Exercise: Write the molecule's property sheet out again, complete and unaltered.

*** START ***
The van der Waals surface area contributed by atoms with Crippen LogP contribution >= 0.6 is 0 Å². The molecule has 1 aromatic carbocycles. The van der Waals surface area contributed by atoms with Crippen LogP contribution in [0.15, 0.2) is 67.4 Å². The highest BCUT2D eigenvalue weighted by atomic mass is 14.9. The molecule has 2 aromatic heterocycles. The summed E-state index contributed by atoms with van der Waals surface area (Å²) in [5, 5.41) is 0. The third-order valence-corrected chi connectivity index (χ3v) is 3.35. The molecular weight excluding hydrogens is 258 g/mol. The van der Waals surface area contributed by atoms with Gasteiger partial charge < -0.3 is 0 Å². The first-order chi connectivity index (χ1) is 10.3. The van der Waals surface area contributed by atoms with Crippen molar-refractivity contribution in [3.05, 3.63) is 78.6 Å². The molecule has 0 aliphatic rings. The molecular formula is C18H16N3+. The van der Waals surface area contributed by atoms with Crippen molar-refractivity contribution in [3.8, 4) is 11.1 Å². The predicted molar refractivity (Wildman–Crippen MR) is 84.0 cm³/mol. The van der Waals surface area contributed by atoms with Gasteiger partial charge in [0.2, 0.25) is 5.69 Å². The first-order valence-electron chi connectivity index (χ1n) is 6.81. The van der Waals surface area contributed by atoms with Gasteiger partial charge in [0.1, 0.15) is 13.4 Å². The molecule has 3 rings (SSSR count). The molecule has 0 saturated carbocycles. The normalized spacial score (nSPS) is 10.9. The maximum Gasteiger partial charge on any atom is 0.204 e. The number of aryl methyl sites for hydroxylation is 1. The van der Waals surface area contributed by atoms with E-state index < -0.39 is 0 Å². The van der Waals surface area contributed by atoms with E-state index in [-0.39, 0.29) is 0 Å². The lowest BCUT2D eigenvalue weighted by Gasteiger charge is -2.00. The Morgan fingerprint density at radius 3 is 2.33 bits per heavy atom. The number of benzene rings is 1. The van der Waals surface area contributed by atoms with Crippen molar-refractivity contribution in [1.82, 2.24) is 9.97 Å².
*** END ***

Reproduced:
The van der Waals surface area contributed by atoms with Crippen LogP contribution >= 0.6 is 0 Å². The molecule has 1 aromatic carbocycles. The van der Waals surface area contributed by atoms with Crippen LogP contribution in [0.15, 0.2) is 67.4 Å². The highest BCUT2D eigenvalue weighted by atomic mass is 14.9. The molecule has 2 aromatic heterocycles. The summed E-state index contributed by atoms with van der Waals surface area (Å²) in [5, 5.41) is 0. The third-order valence-corrected chi connectivity index (χ3v) is 3.35. The molecular weight excluding hydrogens is 258 g/mol. The van der Waals surface area contributed by atoms with Gasteiger partial charge < -0.3 is 0 Å². The first-order chi connectivity index (χ1) is 10.3. The van der Waals surface area contributed by atoms with Crippen molar-refractivity contribution in [3.05, 3.63) is 78.6 Å². The molecule has 0 aliphatic rings. The molecular formula is C18H16N3+. The van der Waals surface area contributed by atoms with Crippen molar-refractivity contribution in [3.8, 4) is 11.1 Å². The predicted molar refractivity (Wildman–Crippen MR) is 84.0 cm³/mol. The van der Waals surface area contributed by atoms with Gasteiger partial charge in [0.2, 0.25) is 5.69 Å². The first-order valence-electron chi connectivity index (χ1n) is 6.81. The van der Waals surface area contributed by atoms with Gasteiger partial charge in [0.1, 0.15) is 13.4 Å². The molecule has 3 rings (SSSR count). The molecule has 0 saturated carbocycles. The normalized spacial score (nSPS) is 10.9. The maximum Gasteiger partial charge on any atom is 0.204 e. The number of aryl methyl sites for hydroxylation is 1. The van der Waals surface area contributed by atoms with E-state index < -0.39 is 0 Å². The van der Waals surface area contributed by atoms with E-state index in [-0.39, 0.29) is 0 Å². The lowest BCUT2D eigenvalue weighted by Gasteiger charge is -2.00. The Morgan fingerprint density at radius 3 is 2.33 bits per heavy atom. The number of benzene rings is 1. The van der Waals surface area contributed by atoms with Crippen molar-refractivity contribution in [1.82, 2.24) is 9.97 Å².